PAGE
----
Experiences of reciprocal caring among adults with an intellectual disability caring for an older family member

Maria Truesdale, Laurence Taggart, A Ryan, Roy McConkey

Research output: Contribution to journalArticlepeer-review


Background: Internationally, many children and adults with intellectual disabilities are continually being supported by their family members to live within their family home. However, as a consequence of the ageing process some family members can struggle to continue to care because of their failing physical and/or mental ill-health. This has resulted in a shift in the parameters of the relationship for some adults with intellectual disabilities with their formerly dependent role evolving into a caregiving one. This had become known as ‘reciprocity’ or ‘mutual support’. Limited information exists about these ‘hidden carers’ and what services are available to support them.

Aim: This paper explored the lived experiences of nine adults with an intellectual disability who provided emotional and tangible support to an older family member.

Method: A qualitative methodology was employed using semi-structured interviews. Nine participants with mild to moderate intellectual disabilities were interviewed within one region of the UK. The interviews were analysed using thematic analysis.

Findings: Five themes emerged within these narrative accounts: natural transition to caring; the health needs of the older family member; support; impact of caregiving and future planning.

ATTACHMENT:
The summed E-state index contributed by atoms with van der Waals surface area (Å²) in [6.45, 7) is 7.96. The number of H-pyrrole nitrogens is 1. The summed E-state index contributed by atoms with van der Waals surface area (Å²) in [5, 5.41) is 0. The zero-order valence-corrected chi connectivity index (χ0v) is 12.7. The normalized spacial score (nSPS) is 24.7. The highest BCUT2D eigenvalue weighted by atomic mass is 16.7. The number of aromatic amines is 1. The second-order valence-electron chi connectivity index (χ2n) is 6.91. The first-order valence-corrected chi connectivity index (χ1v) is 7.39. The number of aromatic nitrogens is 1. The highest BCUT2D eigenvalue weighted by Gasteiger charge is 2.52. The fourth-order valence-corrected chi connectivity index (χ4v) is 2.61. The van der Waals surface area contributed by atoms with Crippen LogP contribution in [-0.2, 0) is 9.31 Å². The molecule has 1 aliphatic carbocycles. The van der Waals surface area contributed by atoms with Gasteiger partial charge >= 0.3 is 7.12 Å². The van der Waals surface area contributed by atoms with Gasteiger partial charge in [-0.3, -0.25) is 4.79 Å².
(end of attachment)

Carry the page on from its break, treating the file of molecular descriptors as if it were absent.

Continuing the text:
Discussion: The needs of these unknown hidden carers, and also older family members, are immediate and urgent. Policy makers, commissioners and service, providers need to examine the type of ‘in-house’ support provided to these new carers if they are to continue living within their family home with their ageing family member, who will also need additional support. Neglecting both cohorts will lead to greater costs to services in the longer term and seriously threaten the quality of life of people with intellectual disabilities and their family carers.
Original languageEnglish
JournalJournal of Policy and Practice in Intellectual Disabilities
Early online date30 Mar 2021
Publication statusE-pub ahead of print - 30 Mar 2021


  • intellectual disability
  • reciprocal caregiving
  • ageing family carers
  • future planning
  • support


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